Monthly Archives: March 2014

Congratulations to Agribusiness Senior, Reagan Kays: Student Body President!

Your education. Your Passion. Your Life. Your Kays & Kennedy

With the widest margin of victory since the Student Governing Association began posting election results online in 2000, Reagan Kays and Cody Kennedy were elected Wednesday to serve as the next student body president and vice president. The two received 2,251 votes, compared to the 367 tallied by Jarrett Romine and AJ Davis.

“We feel relieved, to be honest,” Kennedy, junior in secondary education and mathematics, said. “It’s definitely been a long process ever since October when Reagan and I first sat down and decided that we wanted to run together. The campaigning ended, but now the real part’s just starting.”

By securing 85.98 percent of the vote, Kays and Kennedy broke the record set by Nate Spriggs and Grant Hill, who won the election in 2012 with 71.37 percent of votes cast. Kays, senior in agribusiness, said he attributes the dominant win to the relevancy of their platform issues to the student body.

“It tells me the campus has bought into our ideas,” Kays said. “It sets Cody and I up for a great year of service to the student body that we’ve had this much buy-in from the get-go.”

Supporters clad in the campaign’s trademark hunter green T-shirts packed Johnny Kaw’s in Aggieville Wednesday night, and erupted into applause as the results were announced. As Kays and Kennedy accepted congratulatory handshakes and hugs, sitting president and vice president Eli Schooley and Jake Unruh walked in. Schooley said that it’s bittersweet to realize their term is nearing its end, but the two are confident in their successors.

“I’ve enjoyed my time over the past year and I feel good about what Jake and I have been able to do, but I think Reagan and Cody are going to do a tremendous job enacting their platform issues and representing the student body,” Schooley, senior in political science, said. “They both have a lot of experience getting things done on campus and I think they’ll be able to get anything done they set their mind to.”

Kays and Kennedy ran on a three-part platform they called “Your Education, Your Passion, Your Life.” They plan to streamline tutoring services and communication between student organizations, and advocate for a medical amnesty law protecting underage students from legal repercussions when seeking medical help for themselves or an acquaintance due to alcohol consumption. Schooley said the medical amnesty initiative will likely be the biggest challenge Kays and Kennedy will face.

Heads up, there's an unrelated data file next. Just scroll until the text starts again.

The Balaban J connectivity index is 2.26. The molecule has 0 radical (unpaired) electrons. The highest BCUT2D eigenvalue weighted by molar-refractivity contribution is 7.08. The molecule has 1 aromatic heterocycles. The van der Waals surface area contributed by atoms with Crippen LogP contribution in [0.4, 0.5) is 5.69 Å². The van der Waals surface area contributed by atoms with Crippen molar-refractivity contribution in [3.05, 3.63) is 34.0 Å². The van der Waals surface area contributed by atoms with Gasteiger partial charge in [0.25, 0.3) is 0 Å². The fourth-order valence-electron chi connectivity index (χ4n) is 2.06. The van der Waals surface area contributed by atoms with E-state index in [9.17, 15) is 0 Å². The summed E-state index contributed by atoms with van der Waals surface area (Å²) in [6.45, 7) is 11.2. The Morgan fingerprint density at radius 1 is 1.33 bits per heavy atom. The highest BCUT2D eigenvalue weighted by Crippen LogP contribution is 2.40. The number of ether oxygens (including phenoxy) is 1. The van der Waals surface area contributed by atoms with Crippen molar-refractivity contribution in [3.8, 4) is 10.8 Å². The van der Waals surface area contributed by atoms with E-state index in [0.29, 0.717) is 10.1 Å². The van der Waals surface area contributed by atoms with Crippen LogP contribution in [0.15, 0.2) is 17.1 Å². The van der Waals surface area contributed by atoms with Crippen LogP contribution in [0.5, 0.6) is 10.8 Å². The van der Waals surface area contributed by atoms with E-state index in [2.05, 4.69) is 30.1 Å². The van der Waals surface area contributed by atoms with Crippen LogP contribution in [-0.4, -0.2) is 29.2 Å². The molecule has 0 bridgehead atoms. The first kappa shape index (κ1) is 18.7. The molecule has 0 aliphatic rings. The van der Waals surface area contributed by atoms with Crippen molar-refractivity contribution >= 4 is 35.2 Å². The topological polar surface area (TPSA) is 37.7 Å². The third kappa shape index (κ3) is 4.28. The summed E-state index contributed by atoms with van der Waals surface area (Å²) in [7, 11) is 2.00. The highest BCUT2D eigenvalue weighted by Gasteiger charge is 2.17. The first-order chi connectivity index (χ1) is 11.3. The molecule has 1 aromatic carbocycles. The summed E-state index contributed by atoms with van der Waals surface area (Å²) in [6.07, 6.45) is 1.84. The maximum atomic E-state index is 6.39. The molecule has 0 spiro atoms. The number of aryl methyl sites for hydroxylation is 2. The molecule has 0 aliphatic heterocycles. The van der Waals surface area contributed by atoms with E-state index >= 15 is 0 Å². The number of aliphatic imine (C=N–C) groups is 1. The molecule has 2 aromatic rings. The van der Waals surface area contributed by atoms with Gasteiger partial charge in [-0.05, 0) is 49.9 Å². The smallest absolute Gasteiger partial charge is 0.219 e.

“It’s going to require coordination with the other student body presidents around the state, which will take a little external outside effort,” Schooley said. “It’s still doable, and it’s definitely a great goal, they’ll just have to work hard on it from day one.”

Although things didn’t work out quite as well for Romine and Davis, the two were happy with what they accomplished through their campaign.

“My goal from the start was to get some ideas out there, and that’s what happened,” Romine, sophomore in biology, said. “We knew we were a long shot, but we didn’t lose anything by going after it the last couple weeks.”

Although the two are both sophomores, Romine said he wasn’t sure whether they’d make another run at the office next year.

Kays and Kennedy said they plan to sit down with Romine and Davis and discuss how they could potentially implement some of their opponents’ platform initiatives.

“I was impressed by their push to get involved,” Kays said. “People with that much passion, I think they need to be involved in some way, and Cody and I are definitely open to getting ‘em on a committee or getting them involved in student government in some way.”

College of Agriculture Senate: Garret Kays (sophomore in agricultural economics), 357 votes; Reagan Kays, 304; Logan Britton (Senior in agricultural economics, and agricultural communications and journalism, 301; Kurt Lockwood (junior in agricultural economics), 296; Nathan Laudan, 289; Emily Beneda, 233; Wyatt Pracht (freshman in agricultural economics), 149